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Int. J. Mol. Sci. 2017, 18(2), 328; doi:10.3390/ijms18020328

Potential Uses of Wild Germplasms of Grain Legumes for Crop Improvement

1
Centre for Soybean Research of the Partner State Key Laboratory of Agrobiotechnology and School of Life Sciences, The Chinese University of Hong Kong, Hong Kong, China
2
Centro de Investigaciones Agropecuarias-INTA, Instituto de Fisiología y Recursos Genéticos Vegetales, Córdoba X5000, Argentina
3
Cátedra de Fisiología Vegetal, Facultad de Ciencias Exactas Físicas y Naturales, Universidad Nacional de Córdoba, Córdoba X5000, Argentina
*
Author to whom correspondence should be addressed.
Academic Editor: Marcello Iriti
Received: 17 December 2016 / Revised: 26 January 2017 / Accepted: 26 January 2017 / Published: 4 February 2017
(This article belongs to the Special Issue Pulses)
View Full-Text   |   Download PDF [598 KB, uploaded 4 February 2017]   |  

Abstract

Challenged by population increase, climatic change, and soil deterioration, crop improvement is always a priority in securing food supplies. Although the production of grain legumes is in general lower than that of cereals, the nutritional value of grain legumes make them important components of food security. Nevertheless, limited by severe genetic bottlenecks during domestication and human selection, grain legumes, like other crops, have suffered from a loss of genetic diversity which is essential for providing genetic materials for crop improvement programs. Illustrated by whole-genome-sequencing, wild relatives of crops adapted to various environments were shown to maintain high genetic diversity. In this review, we focused on nine important grain legumes (soybean, peanut, pea, chickpea, common bean, lentil, cowpea, lupin, and pigeonpea) to discuss the potential uses of their wild relatives as genetic resources for crop breeding and improvement, and summarized the various genetic/genomic approaches adopted for these purposes. View Full-Text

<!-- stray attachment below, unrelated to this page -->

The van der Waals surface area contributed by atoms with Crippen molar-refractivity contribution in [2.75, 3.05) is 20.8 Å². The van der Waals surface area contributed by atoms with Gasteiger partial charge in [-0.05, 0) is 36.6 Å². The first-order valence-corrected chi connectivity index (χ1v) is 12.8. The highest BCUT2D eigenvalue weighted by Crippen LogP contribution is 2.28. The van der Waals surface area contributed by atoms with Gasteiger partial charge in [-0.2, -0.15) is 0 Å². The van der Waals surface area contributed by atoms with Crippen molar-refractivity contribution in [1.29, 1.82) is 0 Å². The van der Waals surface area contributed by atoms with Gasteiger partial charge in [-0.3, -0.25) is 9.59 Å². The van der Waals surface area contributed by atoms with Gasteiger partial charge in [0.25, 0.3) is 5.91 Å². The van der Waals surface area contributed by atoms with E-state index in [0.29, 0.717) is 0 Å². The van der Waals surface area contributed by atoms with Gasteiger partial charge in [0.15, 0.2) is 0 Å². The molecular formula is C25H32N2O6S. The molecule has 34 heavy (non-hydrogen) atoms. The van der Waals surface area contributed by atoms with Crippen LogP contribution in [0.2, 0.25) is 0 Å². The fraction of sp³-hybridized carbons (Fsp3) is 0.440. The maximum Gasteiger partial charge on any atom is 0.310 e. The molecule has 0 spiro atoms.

Keywords: domestication; genetic bottleneck; genetic diversity; genomics-assisted breeding; grain legumes; wild germplasms domestication; genetic bottleneck; genetic diversity; genomics-assisted breeding; grain legumes; wild germplasms
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MDPI and ACS Style

Muñoz, N.; Liu, A.; Kan, L.; Li, M.-W.; Lam, H.-M. Potential Uses of Wild Germplasms of Grain Legumes for Crop Improvement. Int. J. Mol. Sci. 2017, 18, 328.

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